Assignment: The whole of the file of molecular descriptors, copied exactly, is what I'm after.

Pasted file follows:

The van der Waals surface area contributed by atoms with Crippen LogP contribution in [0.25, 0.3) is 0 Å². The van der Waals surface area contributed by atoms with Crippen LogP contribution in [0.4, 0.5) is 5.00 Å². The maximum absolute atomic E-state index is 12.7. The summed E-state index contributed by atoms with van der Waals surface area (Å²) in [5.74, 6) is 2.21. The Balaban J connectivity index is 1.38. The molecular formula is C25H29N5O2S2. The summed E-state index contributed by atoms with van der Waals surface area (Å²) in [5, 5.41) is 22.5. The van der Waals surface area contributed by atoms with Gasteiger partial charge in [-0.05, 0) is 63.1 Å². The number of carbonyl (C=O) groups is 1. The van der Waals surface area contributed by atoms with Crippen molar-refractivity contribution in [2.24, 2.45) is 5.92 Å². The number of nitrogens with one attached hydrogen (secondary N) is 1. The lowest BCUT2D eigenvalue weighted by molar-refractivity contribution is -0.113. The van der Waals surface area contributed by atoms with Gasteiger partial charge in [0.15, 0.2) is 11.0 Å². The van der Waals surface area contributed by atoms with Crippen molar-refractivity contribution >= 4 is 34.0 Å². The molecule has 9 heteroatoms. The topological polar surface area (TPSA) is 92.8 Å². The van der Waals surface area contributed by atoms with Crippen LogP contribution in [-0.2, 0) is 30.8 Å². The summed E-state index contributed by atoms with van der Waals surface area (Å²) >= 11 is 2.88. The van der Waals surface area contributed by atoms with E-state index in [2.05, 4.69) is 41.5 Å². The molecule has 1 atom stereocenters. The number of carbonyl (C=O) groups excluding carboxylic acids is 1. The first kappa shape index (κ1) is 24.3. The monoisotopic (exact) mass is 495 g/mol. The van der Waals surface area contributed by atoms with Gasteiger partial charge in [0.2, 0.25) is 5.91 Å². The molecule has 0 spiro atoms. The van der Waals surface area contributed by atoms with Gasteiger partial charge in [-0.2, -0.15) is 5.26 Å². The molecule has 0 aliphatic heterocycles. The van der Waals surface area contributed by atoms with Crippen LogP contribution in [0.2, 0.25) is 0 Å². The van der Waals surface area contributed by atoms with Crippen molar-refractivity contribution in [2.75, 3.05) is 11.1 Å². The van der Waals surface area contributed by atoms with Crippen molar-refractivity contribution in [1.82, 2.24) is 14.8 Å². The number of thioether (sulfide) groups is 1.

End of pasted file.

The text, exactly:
The van der Waals surface area contributed by atoms with Crippen LogP contribution in [0.25, 0.3) is 0 Å². The van der Waals surface area contributed by atoms with Crippen LogP contribution in [0.4, 0.5) is 5.00 Å². The maximum absolute atomic E-state index is 12.7. The summed E-state index contributed by atoms with van der Waals surface area (Å²) in [5.74, 6) is 2.21. The Balaban J connectivity index is 1.38. The molecular formula is C25H29N5O2S2. The summed E-state index contributed by atoms with van der Waals surface area (Å²) in [5, 5.41) is 22.5. The van der Waals surface area contributed by atoms with Gasteiger partial charge in [-0.05, 0) is 63.1 Å². The number of carbonyl (C=O) groups is 1. The van der Waals surface area contributed by atoms with Crippen molar-refractivity contribution in [2.24, 2.45) is 5.92 Å². The number of nitrogens with one attached hydrogen (secondary N) is 1. The lowest BCUT2D eigenvalue weighted by molar-refractivity contribution is -0.113. The van der Waals surface area contributed by atoms with Gasteiger partial charge in [0.15, 0.2) is 11.0 Å². The van der Waals surface area contributed by atoms with Crippen molar-refractivity contribution >= 4 is 34.0 Å². The molecule has 9 heteroatoms. The topological polar surface area (TPSA) is 92.8 Å². The van der Waals surface area contributed by atoms with Crippen LogP contribution in [-0.2, 0) is 30.8 Å². The summed E-state index contributed by atoms with van der Waals surface area (Å²) >= 11 is 2.88. The van der Waals surface area contributed by atoms with E-state index in [2.05, 4.69) is 41.5 Å². The molecule has 1 atom stereocenters. The number of carbonyl (C=O) groups excluding carboxylic acids is 1. The first kappa shape index (κ1) is 24.3. The monoisotopic (exact) mass is 495 g/mol. The van der Waals surface area contributed by atoms with Gasteiger partial charge in [0.2, 0.25) is 5.91 Å². The molecule has 0 spiro atoms. The van der Waals surface area contributed by atoms with Gasteiger partial charge in [-0.2, -0.15) is 5.26 Å². The molecule has 0 aliphatic heterocycles. The van der Waals surface area contributed by atoms with Crippen LogP contribution in [0.2, 0.25) is 0 Å². The van der Waals surface area contributed by atoms with Crippen molar-refractivity contribution in [2.75, 3.05) is 11.1 Å². The van der Waals surface area contributed by atoms with Crippen molar-refractivity contribution in [1.82, 2.24) is 14.8 Å². The number of thioether (sulfide) groups is 1.